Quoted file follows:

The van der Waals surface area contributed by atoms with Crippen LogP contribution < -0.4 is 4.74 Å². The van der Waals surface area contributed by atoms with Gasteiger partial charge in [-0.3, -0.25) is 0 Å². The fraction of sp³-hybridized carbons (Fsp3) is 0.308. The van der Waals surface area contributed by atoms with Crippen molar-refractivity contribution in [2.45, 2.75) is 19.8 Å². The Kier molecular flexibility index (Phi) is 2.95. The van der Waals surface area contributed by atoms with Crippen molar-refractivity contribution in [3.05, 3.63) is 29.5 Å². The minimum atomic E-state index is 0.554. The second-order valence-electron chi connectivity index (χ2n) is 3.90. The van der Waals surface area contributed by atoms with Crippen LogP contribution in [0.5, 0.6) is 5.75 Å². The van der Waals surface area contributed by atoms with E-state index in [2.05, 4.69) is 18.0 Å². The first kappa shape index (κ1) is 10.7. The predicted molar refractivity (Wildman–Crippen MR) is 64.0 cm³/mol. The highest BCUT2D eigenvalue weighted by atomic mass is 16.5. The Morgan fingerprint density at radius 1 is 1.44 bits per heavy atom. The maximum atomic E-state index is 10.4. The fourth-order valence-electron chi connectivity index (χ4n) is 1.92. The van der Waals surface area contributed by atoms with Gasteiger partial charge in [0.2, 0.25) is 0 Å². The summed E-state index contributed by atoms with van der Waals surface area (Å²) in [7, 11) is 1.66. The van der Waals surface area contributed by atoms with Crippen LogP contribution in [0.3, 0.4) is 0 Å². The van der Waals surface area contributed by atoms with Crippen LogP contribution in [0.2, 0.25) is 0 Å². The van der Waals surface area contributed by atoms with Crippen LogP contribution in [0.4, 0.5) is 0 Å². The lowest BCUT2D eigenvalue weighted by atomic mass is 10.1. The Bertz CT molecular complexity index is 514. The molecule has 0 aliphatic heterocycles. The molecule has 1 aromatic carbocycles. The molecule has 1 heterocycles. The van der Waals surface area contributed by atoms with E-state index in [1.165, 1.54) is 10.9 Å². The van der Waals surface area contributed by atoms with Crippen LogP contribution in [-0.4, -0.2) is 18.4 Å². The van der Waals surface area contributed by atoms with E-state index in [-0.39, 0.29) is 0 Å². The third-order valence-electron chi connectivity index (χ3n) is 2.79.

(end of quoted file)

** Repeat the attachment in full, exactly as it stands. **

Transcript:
The van der Waals surface area contributed by atoms with Crippen LogP contribution < -0.4 is 4.74 Å². The van der Waals surface area contributed by atoms with Gasteiger partial charge in [-0.3, -0.25) is 0 Å². The fraction of sp³-hybridized carbons (Fsp3) is 0.308. The van der Waals surface area contributed by atoms with Crippen molar-refractivity contribution in [2.45, 2.75) is 19.8 Å². The Kier molecular flexibility index (Phi) is 2.95. The van der Waals surface area contributed by atoms with Crippen molar-refractivity contribution in [3.05, 3.63) is 29.5 Å². The minimum atomic E-state index is 0.554. The second-order valence-electron chi connectivity index (χ2n) is 3.90. The van der Waals surface area contributed by atoms with Crippen LogP contribution in [0.5, 0.6) is 5.75 Å². The van der Waals surface area contributed by atoms with E-state index in [2.05, 4.69) is 18.0 Å². The first kappa shape index (κ1) is 10.7. The predicted molar refractivity (Wildman–Crippen MR) is 64.0 cm³/mol. The highest BCUT2D eigenvalue weighted by atomic mass is 16.5. The Morgan fingerprint density at radius 1 is 1.44 bits per heavy atom. The maximum atomic E-state index is 10.4. The fourth-order valence-electron chi connectivity index (χ4n) is 1.92. The van der Waals surface area contributed by atoms with Gasteiger partial charge in [0.2, 0.25) is 0 Å². The summed E-state index contributed by atoms with van der Waals surface area (Å²) in [7, 11) is 1.66. The van der Waals surface area contributed by atoms with Crippen LogP contribution in [0.3, 0.4) is 0 Å². The van der Waals surface area contributed by atoms with Crippen LogP contribution in [0.2, 0.25) is 0 Å². The van der Waals surface area contributed by atoms with Crippen LogP contribution in [0.4, 0.5) is 0 Å². The lowest BCUT2D eigenvalue weighted by atomic mass is 10.1. The Bertz CT molecular complexity index is 514. The molecule has 0 aliphatic heterocycles. The molecule has 1 aromatic carbocycles. The molecule has 1 heterocycles. The van der Waals surface area contributed by atoms with E-state index in [1.165, 1.54) is 10.9 Å². The van der Waals surface area contributed by atoms with Crippen LogP contribution in [-0.4, -0.2) is 18.4 Å². The van der Waals surface area contributed by atoms with E-state index in [-0.39, 0.29) is 0 Å². The third-order valence-electron chi connectivity index (χ3n) is 2.79.